The state's peak social service body has presented to a Senate inquiry into the adequacy of Newstart payments a coal-face account of what it is like to be a Tasmanian living on the payment.
In its submission to the committee, TasCOSS detailed real life stories of people who had to go without essential life necessities just to remain fed and in shelter.
The stories of people went without medication because they could not afford it when food needed to bought.
Participants told of being on the verge of homelessness because they cannot find an affordable or appropriate private rental property.
Some said they had lost hope of employment - through either loss of self-esteem, the costs associated with attendance at job interviews, and their lack of transport options.
And it was not only the unemployed that told of their struggle.
Part-time workers on Newstart similarly reported stringent food budget where price was priorised over quality and childrens' clothes were only bought for birthdays and Christmas.
Of the 31 per cent of Tasmanians who received some form of financial support from the government in December 2018, 4.1 per cent received Newstart - compared to the national average of 2.9 per cent.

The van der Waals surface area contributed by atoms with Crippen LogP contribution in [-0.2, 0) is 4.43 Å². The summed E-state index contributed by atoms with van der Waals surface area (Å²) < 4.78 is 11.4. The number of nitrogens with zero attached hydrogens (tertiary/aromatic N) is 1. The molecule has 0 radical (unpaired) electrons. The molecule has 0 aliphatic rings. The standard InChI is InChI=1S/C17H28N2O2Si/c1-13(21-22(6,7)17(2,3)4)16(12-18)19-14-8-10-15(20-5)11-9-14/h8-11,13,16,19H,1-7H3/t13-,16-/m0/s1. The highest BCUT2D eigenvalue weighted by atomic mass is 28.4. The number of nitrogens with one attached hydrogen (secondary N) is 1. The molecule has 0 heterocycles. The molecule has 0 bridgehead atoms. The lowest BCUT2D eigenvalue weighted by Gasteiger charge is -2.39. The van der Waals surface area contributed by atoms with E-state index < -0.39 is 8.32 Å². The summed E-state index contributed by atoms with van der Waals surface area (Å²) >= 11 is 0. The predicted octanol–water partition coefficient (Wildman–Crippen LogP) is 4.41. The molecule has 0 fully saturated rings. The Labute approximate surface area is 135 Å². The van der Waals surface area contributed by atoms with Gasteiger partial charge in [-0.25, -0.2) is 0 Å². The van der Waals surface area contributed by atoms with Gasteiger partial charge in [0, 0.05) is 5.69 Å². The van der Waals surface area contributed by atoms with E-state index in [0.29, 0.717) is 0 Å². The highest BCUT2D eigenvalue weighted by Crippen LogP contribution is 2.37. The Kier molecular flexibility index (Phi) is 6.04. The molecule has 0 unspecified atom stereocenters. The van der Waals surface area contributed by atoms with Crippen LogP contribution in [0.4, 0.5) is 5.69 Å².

The submission noted the average duration of unemployment in Tasmania was 71, compared to an average of 48.3 weeks nationally.
It said more than a quarter of Tasmanian jobseekers were classified as long-term unemployed and were jobless for 262 weeks on average.
TasCOSS has argued Newstart, Youth Allowance and other payments for single people and single parents need to be increased by $75 a week and indexed twice a year according to wage levels and the Consumer Price Index.
It said the maximum rent assistance rate needed to be increased by 30 per cent.
TasCOSS chief executive Kym Goodes said many Newstart recipients were ready to work but were trapped in poverty due to inadequate payments.
"When you hear the first-hand stories of the lives of Tasmanians trying to survive on Newstart, the evidence of need is heart-rendingly clear," she said.
"The needs of people who are forced to make choices every day between heating their house and eating.
"Of a society in which taking your son to the local footy game means saving for weeks and then feeling like a failure because you can't afford to buy him a pie while you're watching the game together."
The Senate committee is accepting submissions until September 30.
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